Inside Parliament: Canadian spy tale rejected as absurd: Major denies 'absurd' newspaper report - Victim support amendment defeated

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Indy Politics
Beset by allegations of sleaze, John Major gained respite yesterday with a suggestion that Baroness Thatcher had ordered GCHQ to pay Canada's intelligence service to spy on two of her Cabinet colleagues suspected of disloyalty.

The bizarre newspaper report was raised by John MacAllion, Labour MP for Dundee East, at Question Time. But Mr Major told him: 'The fact that in the middle of your question you could not even keep a straight face shows just how seriously everybody in the House really regards the absolute absurdity of that particular allegation.'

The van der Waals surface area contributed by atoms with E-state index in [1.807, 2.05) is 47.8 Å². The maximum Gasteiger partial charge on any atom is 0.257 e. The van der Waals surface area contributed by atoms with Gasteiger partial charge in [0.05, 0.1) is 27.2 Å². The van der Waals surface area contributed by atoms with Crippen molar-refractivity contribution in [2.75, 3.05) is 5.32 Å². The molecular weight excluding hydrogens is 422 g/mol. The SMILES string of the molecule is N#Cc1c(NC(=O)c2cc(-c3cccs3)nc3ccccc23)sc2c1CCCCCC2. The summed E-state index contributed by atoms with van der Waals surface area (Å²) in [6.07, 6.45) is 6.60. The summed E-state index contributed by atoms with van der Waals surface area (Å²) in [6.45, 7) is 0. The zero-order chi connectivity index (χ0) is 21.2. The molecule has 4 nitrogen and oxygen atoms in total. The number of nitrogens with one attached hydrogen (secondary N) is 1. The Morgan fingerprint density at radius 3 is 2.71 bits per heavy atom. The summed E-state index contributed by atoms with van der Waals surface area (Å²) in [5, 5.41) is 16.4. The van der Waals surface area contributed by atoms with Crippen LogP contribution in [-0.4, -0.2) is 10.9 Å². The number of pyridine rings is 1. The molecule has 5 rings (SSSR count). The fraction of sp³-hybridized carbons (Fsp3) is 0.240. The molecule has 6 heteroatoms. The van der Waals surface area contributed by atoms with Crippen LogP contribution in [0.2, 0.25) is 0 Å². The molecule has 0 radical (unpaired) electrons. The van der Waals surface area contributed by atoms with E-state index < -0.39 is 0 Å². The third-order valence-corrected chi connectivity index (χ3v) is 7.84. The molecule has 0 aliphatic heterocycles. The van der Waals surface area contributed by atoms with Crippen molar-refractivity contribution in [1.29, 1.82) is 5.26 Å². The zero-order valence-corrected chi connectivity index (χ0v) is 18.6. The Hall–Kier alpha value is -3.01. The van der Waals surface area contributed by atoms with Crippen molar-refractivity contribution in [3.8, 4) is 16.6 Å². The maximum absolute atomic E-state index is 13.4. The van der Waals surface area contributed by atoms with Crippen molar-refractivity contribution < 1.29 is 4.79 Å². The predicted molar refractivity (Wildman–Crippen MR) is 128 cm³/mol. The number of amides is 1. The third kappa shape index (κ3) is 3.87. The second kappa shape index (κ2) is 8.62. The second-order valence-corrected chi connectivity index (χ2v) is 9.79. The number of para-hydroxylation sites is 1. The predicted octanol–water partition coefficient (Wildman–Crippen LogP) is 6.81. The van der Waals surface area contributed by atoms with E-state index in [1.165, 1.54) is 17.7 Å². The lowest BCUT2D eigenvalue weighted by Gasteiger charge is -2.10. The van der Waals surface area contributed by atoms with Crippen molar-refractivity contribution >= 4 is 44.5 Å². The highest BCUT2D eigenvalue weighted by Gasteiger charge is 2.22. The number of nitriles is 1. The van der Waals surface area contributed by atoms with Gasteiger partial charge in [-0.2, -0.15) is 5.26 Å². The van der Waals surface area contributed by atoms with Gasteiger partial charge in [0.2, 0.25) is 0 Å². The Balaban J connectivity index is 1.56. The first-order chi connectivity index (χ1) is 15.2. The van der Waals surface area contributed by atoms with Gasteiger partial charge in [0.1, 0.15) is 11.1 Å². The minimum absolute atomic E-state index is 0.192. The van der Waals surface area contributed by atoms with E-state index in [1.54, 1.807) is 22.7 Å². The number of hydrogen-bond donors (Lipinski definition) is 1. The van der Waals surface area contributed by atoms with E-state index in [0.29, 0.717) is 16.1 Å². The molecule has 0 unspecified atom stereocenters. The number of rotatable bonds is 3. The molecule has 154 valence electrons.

He said it showed the extent of 'the present frenzy of ludicrous rumours that are sweeping around'.

'I am glad that Mr McAllion illustrated the sheer absurdity of many of the things that are currently being said . . . I will give him one answer - it is claptrap.'

Michael Howard, the Home Secretary, secured a comfortable 27-vote majority - 291 votes to 264 - for a cheaper compensation scheme for victims of crime as more Lords' changes to the Criminal Justice Bill were reversed.

Peers will debate the Bill again on Tuesday. They will have to decide whether to bow to the Commons or confront it by insisting on their amendments. In June they voted to reject the tariff scheme and retain the existing Criminal Injuries Compensation Board.

The tariff scheme would be simpler and 60 per cent of cases would get the same amount or more, the Home Secretary said. The old system paid out pounds 165m last year, compared to pounds 400,000 in 1965.